New state guidances to wear masks in public and to limit the number of people in grocery stores were driven by "growing consensus" among experts that up to 20 to 40 percent of those infected with COVID-19 may not display symptoms and therefore could transmit the virus to others unaware, Gov. Charlie Baker said Saturday.

While hospitals race to prepare for a surge in cases expected to hit around April 20, Baker said the public must take every possible precaution to limit spread of the highly infectious coronavirus, especially now that the rate of asymptomatic illness could be "a much bigger number than was originally anticipated."

"There's a growing consensus about this particular virus that there is a minority population, but a significant portion of the population, who are not going to show symptoms," Baker said at a press conference. "They will be infected, they are carriers, but they're not going to show symptoms. Now, that's an almost impossible number to figure out until you get testing in some part of the world to a level way beyond where it is now, but the estimates range anywhere from 20 to 40 percent depending upon who you talk to."

The governor continued: "Part of the reason we decided to put the advisory out on masks or face coverings if you can't be in a situation or a circumstance where you can distance appropriately from other people is because of this issue of people who may be in fact infected but have no idea. This goes both ways. The point behind the face covering is not just about protecting yourself from somebody else, it's also about protecting somebody else from you if you happen to be one of those people who doesn't know you've been infected because you aren't showing any symptoms."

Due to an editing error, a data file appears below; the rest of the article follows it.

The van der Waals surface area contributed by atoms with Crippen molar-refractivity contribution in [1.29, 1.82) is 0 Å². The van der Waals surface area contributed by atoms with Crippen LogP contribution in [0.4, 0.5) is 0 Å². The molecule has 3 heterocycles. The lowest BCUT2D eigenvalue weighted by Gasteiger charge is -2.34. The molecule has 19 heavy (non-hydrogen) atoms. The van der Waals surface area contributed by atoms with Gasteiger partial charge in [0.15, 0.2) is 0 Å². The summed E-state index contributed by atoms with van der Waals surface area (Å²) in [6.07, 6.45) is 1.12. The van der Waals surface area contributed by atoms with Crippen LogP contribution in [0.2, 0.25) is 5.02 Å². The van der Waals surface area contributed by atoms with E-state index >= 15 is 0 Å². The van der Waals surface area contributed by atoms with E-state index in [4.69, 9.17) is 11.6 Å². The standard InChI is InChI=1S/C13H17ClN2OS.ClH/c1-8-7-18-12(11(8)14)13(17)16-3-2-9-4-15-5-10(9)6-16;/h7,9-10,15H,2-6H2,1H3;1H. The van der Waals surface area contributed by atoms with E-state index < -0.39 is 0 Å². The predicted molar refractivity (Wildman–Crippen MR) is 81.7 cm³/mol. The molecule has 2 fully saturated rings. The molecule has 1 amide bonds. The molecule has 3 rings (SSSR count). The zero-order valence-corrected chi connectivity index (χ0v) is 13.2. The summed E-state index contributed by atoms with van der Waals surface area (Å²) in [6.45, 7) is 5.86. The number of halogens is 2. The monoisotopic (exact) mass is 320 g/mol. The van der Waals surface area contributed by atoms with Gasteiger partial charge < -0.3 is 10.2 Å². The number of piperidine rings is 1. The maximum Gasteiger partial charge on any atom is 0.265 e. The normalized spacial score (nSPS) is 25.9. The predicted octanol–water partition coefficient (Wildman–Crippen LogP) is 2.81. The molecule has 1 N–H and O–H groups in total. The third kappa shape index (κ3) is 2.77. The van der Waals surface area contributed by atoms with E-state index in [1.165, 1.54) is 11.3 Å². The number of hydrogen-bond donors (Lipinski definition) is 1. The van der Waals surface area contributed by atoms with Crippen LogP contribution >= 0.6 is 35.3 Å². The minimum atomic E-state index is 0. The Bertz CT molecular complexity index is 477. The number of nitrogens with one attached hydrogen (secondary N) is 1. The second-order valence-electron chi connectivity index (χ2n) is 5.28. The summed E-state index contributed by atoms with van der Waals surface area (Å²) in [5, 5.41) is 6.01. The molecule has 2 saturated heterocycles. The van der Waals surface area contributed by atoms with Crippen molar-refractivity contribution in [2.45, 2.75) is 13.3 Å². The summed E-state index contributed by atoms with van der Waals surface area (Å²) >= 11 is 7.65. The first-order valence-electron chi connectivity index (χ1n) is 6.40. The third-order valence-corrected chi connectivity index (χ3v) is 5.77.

On Sunday, National Institute of Allergy and Infectious Diseases Director Dr. Anthony Fauci said at a White House press briefing that rough estimates indicate "25 to 50 percent" of those with the coronavirus infection may not dispaly symptoms.

The governor said the asymptomatic segment of the infected population could be significantly larger than previously believed.

"It's going to take a while for everybody to ultimately figure out, because again, we're dealing with a new virus, an unprecedented circumstance here, what the actual size of the infected but not symptomatic population is, but there's no question at this point, based on what a lot of the experts are saying, they think it's a much bigger number than was originally anticipated," he said.

He later said the emphasis on social distancing, good hygiene and now masks is critical "especially with some of this new knowledge coming out that implies significant portions of the population can in fact be infected, can in in fact be carriers, and show no symptoms."

The Baker administration said last week that its model predicted between 47,000 and 172,000 of the Bay State's nearly 6.9 million residents would contract the virus over the course of the outbreak.

Through Saturday, Massachusetts has 22,860 confirmed cases of COVID-19, according to the latest data from the Department of Public Health. Another 87 fatalities were reported Saturday, bringing the death toll to 686.

Total confirmed COVID-19 cases in Massachusetts rose to 22,860 on Saturday, while 686 Bay State residents have now died as a result of the virus. [Graphic: Chris Lisinski/SHNS]Modeling indicates that April is "probably going to be the toughest month for the people of Massachusetts," Baker said, defending the state's "draconian measures" shutting down non-essential businesses and urging residents to stay at home whenever possible.